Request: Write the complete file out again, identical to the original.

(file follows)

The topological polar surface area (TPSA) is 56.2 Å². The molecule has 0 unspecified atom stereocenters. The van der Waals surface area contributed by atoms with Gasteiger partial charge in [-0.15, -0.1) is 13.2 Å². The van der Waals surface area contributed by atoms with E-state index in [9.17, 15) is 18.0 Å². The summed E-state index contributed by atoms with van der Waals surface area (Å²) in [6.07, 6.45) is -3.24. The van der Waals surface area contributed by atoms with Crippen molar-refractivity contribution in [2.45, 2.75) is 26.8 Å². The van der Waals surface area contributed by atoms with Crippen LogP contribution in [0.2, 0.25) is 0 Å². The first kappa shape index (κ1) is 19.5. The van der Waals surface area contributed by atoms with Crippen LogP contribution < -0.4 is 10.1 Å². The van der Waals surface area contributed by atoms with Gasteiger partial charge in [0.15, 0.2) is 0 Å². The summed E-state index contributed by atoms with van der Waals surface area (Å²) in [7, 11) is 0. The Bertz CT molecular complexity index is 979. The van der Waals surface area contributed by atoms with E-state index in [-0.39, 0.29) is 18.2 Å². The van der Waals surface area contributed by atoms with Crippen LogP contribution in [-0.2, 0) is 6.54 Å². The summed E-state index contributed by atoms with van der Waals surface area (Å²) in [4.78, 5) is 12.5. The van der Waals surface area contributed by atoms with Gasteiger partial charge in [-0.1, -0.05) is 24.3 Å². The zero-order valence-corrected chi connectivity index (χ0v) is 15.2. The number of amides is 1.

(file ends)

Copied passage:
The topological polar surface area (TPSA) is 56.2 Å². The molecule has 0 unspecified atom stereocenters. The van der Waals surface area contributed by atoms with Gasteiger partial charge in [-0.15, -0.1) is 13.2 Å². The van der Waals surface area contributed by atoms with E-state index in [9.17, 15) is 18.0 Å². The summed E-state index contributed by atoms with van der Waals surface area (Å²) in [6.07, 6.45) is -3.24. The van der Waals surface area contributed by atoms with Crippen molar-refractivity contribution in [2.45, 2.75) is 26.8 Å². The van der Waals surface area contributed by atoms with Crippen LogP contribution in [0.2, 0.25) is 0 Å². The first kappa shape index (κ1) is 19.5. The van der Waals surface area contributed by atoms with Crippen LogP contribution < -0.4 is 10.1 Å². The van der Waals surface area contributed by atoms with Gasteiger partial charge in [0.15, 0.2) is 0 Å². The summed E-state index contributed by atoms with van der Waals surface area (Å²) in [7, 11) is 0. The Bertz CT molecular complexity index is 979. The van der Waals surface area contributed by atoms with E-state index in [-0.39, 0.29) is 18.2 Å². The van der Waals surface area contributed by atoms with Crippen LogP contribution in [-0.2, 0) is 6.54 Å². The summed E-state index contributed by atoms with van der Waals surface area (Å²) in [4.78, 5) is 12.5. The van der Waals surface area contributed by atoms with Gasteiger partial charge in [-0.1, -0.05) is 24.3 Å². The zero-order valence-corrected chi connectivity index (χ0v) is 15.2. The number of amides is 1.